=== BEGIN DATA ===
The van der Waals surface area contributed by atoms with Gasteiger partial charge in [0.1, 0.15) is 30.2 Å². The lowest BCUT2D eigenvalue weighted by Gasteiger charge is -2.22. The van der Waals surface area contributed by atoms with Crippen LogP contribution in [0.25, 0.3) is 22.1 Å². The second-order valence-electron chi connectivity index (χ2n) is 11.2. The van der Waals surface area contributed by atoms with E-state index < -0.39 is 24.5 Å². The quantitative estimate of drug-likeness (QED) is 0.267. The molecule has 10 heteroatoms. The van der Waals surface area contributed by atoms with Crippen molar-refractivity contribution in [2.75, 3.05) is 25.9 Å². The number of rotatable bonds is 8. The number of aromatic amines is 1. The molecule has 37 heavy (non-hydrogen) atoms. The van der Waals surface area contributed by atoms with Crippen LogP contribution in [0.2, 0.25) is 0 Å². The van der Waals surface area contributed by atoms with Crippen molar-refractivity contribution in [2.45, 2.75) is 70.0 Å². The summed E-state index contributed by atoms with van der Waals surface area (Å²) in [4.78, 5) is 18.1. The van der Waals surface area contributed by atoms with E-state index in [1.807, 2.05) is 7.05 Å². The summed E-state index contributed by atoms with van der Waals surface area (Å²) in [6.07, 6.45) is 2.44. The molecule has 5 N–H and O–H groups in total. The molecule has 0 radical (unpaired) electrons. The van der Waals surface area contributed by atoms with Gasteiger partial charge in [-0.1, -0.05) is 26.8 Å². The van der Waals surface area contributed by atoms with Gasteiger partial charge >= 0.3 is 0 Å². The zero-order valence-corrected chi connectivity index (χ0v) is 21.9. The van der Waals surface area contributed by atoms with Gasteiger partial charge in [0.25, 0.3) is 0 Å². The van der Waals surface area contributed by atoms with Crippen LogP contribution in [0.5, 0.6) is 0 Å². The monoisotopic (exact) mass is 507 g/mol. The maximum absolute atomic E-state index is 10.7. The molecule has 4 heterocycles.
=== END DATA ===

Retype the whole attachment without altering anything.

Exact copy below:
The van der Waals surface area contributed by atoms with Gasteiger partial charge in [0.1, 0.15) is 30.2 Å². The lowest BCUT2D eigenvalue weighted by Gasteiger charge is -2.22. The van der Waals surface area contributed by atoms with Crippen LogP contribution in [0.25, 0.3) is 22.1 Å². The second-order valence-electron chi connectivity index (χ2n) is 11.2. The van der Waals surface area contributed by atoms with E-state index < -0.39 is 24.5 Å². The quantitative estimate of drug-likeness (QED) is 0.267. The molecule has 10 heteroatoms. The van der Waals surface area contributed by atoms with Crippen molar-refractivity contribution in [2.75, 3.05) is 25.9 Å². The number of rotatable bonds is 8. The number of aromatic amines is 1. The molecule has 37 heavy (non-hydrogen) atoms. The van der Waals surface area contributed by atoms with Crippen LogP contribution in [0.2, 0.25) is 0 Å². The van der Waals surface area contributed by atoms with Crippen molar-refractivity contribution in [2.45, 2.75) is 70.0 Å². The summed E-state index contributed by atoms with van der Waals surface area (Å²) in [4.78, 5) is 18.1. The van der Waals surface area contributed by atoms with E-state index in [1.807, 2.05) is 7.05 Å². The summed E-state index contributed by atoms with van der Waals surface area (Å²) in [6.07, 6.45) is 2.44. The molecule has 5 N–H and O–H groups in total. The molecule has 0 radical (unpaired) electrons. The van der Waals surface area contributed by atoms with Gasteiger partial charge in [-0.1, -0.05) is 26.8 Å². The van der Waals surface area contributed by atoms with Gasteiger partial charge >= 0.3 is 0 Å². The zero-order valence-corrected chi connectivity index (χ0v) is 21.9. The van der Waals surface area contributed by atoms with Gasteiger partial charge in [0.25, 0.3) is 0 Å². The van der Waals surface area contributed by atoms with Crippen LogP contribution in [0.5, 0.6) is 0 Å². The monoisotopic (exact) mass is 507 g/mol. The maximum absolute atomic E-state index is 10.7. The molecule has 4 heterocycles.